Recording as composing

Recording as composing

Recording a piece of (improvised) music is different from documenting it.

I support the practitioners of experimental music in the 1960s that, according to David Grubbs (2014) claim that “audio recordings are at best curiously incomplete representation of their efforts.”1 There are a lot of choices to be made in order to record and save what’s being played onto some kind of storage media. And all of these choices alter the situation it is supposed to store. Microphone positioning; microphone choices; preamps; the mix. Everything adds to, or reduces something from the original event.  

It may be that opponents and supporters of improvisation are defined by their attitude towards the fact that improvisation embraces, even celebrates, music’s essential ephemeral nature. For many of the people involved in it, one of the enduring attractions of improvisation is its momentary existence: the absence of a residual document.2

Even if I am attracted to the referential aspects I claim is part of our music, I am also drawn to ephemerality and the momentary existence of a piece of improvised music.  

And I agree that recordings can never fully represent a given situation. So why record improvisations, at all? To me, the obvious answer and solution is to consider the recording as something that deviates from stage improvisation, and not purely consider it as a documentation of a situation on a stage. Instead I prefer to take full advantage of the recording studio and consider the recording situation as a different method of making music. It can still contain a lot of improvisation. And it contains innumerable possibilities for both pre- and post production techniques, methods for de-construction, re-composing etcetera. Stage improvisations and studio-produced improvisations may still inform each other mutually.

All of the releases by both Huntsville and Dans les arbres have, to varying degrees, been results of post-editing techniques like: erasing dull transportation, altering and enhancing the dynamics, cutting longer sections into shorter parts, splicing parts etcetera. Sections on Huntsville's recordings have been edited more radically: sections have been looped, instruments have been edited completely out, overdubs have been made etc. As mentioned in Form, we also record different takes on the same musical ideas. None of this is controversial, seen from a rock or pop studio production perspective, but may be so, seen in the light of the above quotations.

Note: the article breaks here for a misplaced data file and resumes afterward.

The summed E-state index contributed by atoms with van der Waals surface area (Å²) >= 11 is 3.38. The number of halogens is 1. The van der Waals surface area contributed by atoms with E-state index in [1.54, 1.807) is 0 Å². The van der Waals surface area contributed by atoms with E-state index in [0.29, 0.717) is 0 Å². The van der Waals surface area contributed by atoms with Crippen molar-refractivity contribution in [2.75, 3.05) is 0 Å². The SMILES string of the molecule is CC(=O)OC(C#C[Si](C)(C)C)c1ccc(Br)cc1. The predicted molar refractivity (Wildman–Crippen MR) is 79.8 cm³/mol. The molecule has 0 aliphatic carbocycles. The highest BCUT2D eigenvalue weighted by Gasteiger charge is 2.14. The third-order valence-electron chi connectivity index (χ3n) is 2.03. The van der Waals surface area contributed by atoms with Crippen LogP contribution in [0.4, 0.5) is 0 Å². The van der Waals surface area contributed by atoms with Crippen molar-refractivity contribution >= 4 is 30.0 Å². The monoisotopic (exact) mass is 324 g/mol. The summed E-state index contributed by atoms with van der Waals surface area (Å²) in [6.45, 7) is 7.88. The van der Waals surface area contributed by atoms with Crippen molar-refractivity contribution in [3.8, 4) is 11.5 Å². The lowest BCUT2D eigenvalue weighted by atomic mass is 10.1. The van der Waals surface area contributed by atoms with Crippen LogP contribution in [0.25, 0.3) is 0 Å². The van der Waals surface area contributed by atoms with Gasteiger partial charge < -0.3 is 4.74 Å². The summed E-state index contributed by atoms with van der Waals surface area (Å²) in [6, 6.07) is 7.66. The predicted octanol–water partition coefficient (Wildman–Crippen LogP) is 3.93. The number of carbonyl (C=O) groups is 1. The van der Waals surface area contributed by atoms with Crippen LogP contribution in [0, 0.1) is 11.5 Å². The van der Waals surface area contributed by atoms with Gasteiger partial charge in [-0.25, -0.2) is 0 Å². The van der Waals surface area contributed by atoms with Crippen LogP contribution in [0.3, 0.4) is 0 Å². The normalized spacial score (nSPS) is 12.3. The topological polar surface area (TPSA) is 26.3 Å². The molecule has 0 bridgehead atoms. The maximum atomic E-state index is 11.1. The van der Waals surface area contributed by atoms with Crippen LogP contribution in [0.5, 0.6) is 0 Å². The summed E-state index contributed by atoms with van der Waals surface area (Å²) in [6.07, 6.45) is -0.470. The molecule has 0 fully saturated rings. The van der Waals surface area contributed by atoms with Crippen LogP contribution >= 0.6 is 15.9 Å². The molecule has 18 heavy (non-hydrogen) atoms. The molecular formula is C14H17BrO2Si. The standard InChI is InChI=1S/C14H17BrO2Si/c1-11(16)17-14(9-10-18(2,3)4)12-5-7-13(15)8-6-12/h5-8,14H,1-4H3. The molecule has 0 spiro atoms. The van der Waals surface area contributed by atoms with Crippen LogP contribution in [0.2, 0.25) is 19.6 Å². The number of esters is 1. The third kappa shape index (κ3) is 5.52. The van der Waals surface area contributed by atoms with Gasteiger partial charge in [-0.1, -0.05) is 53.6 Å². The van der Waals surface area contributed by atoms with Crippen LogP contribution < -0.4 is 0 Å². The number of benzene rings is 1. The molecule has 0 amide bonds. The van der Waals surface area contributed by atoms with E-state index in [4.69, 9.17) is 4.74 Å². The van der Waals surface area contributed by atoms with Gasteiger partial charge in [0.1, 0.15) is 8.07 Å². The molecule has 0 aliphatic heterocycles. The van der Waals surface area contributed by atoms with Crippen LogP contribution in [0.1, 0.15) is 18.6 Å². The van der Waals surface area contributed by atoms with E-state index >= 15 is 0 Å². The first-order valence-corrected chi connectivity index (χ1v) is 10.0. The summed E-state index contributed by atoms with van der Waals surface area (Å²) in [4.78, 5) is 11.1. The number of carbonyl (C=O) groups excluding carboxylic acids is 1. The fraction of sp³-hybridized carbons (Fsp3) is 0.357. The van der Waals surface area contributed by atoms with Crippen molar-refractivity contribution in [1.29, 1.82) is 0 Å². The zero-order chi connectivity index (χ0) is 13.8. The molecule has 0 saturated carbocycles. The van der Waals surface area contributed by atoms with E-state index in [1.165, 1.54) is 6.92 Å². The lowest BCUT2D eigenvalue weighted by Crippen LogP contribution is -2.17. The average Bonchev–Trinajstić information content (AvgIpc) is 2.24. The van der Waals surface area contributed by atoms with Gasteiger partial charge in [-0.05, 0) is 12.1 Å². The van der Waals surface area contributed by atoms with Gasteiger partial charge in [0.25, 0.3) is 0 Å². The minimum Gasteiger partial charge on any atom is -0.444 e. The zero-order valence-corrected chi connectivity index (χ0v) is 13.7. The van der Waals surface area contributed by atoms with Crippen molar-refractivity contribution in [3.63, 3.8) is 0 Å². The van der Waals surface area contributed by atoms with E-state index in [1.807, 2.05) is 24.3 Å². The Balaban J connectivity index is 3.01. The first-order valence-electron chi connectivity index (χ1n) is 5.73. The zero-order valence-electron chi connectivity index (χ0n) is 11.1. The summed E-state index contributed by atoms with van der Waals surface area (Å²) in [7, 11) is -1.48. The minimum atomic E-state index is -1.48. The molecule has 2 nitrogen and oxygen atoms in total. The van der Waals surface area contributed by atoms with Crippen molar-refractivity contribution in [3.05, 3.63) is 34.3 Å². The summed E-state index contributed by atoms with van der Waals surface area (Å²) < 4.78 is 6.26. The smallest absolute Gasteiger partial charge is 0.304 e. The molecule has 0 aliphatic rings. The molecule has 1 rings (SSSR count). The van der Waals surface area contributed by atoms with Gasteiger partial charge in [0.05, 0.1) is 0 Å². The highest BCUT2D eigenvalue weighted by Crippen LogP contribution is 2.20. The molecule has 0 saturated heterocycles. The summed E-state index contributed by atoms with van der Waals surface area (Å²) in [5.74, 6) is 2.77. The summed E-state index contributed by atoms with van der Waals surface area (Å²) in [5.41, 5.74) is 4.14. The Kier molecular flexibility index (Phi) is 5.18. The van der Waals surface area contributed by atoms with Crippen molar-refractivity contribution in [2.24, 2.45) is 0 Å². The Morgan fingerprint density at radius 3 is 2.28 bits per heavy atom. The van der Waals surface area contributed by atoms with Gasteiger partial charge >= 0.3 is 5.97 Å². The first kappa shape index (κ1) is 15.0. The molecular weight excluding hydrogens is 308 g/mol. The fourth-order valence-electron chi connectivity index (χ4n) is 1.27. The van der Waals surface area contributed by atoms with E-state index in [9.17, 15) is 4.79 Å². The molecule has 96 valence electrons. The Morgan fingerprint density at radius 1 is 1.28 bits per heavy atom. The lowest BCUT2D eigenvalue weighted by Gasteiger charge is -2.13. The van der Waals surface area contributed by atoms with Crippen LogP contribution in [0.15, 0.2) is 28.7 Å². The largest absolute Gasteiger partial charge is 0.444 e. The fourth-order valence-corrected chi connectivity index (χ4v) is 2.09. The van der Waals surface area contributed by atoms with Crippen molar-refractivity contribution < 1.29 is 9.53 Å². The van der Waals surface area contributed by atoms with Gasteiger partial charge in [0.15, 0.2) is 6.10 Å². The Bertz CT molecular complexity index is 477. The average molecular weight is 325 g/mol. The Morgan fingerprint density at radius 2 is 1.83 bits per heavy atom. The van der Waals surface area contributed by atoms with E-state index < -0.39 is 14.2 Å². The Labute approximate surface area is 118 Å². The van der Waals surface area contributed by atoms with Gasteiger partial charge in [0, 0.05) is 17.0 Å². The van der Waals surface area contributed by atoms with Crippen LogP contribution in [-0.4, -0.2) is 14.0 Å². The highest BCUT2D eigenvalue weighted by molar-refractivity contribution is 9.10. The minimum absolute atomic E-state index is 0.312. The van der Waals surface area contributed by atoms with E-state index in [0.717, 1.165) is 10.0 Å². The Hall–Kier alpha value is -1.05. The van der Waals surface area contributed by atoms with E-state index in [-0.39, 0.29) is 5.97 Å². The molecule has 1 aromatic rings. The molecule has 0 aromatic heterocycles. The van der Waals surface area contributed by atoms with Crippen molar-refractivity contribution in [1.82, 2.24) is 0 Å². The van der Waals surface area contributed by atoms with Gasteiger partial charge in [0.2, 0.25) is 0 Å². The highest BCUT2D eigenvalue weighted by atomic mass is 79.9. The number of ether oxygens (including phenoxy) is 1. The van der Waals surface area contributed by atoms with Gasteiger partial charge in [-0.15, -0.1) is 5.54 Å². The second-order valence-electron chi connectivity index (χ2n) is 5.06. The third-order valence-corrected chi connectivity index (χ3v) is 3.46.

Both releases that are part of the final artistic result in this project have also been a result of recording as composition. POND by Huntsville to a lesser degree3, whilst some sections on my solo album Stop Freeze Wait Eat are results of heavy editing and re-composing.

Again, I would like to compare recording as composing to how I imagine Alexander Calder is building his mobiles, how I imagine he must have tried different materials, weights, positions, rod lengths in order to achieve balance.     

The painter may work intuitively at the canvas, take a step back to look, reflect, re-consider, return to the canvas, edit, remove, reduce, repeat. On some of the sections on Stop Freeze Wait Eat I have tried to apply a similar kind of thinking and approach in the recording process. I recorded improvised sections, edited and re-recorded, re-arranged. Unscrupulously. The opening track “Stop Freeze Wait Sing” has sequential improvisations: small edits from an original improvisation on acoustic guitar, was re-improvised in the MAX MSP tool described in Loop, edited and re-arranged in my studio, improvised overdubs added, overdubs moved and removed, original material removed, moved.

Working in the recording studio also offers a combination of different temporalities. I can step out of the playing time, and listen and reflect detached from doing.

Note to self: try to paint


David Grubbs, Records Ruin the Landscape, John Cage, the Sixties, and Sound Recording. London 2014. Duke University Press, iv

Derek Bailey, Improvisation: its nature and practice in music. Ashbourne, England 1992 (1980). Moorland Pub. in association with Incus Records, p35.

The opening track “(ER)” has some orchestral overdubs: snare drum to provide a fatter drum sound and a more complex rhythm, a disarming pedal steel guitar and subtle strumming on an Iranian setar in the middle section.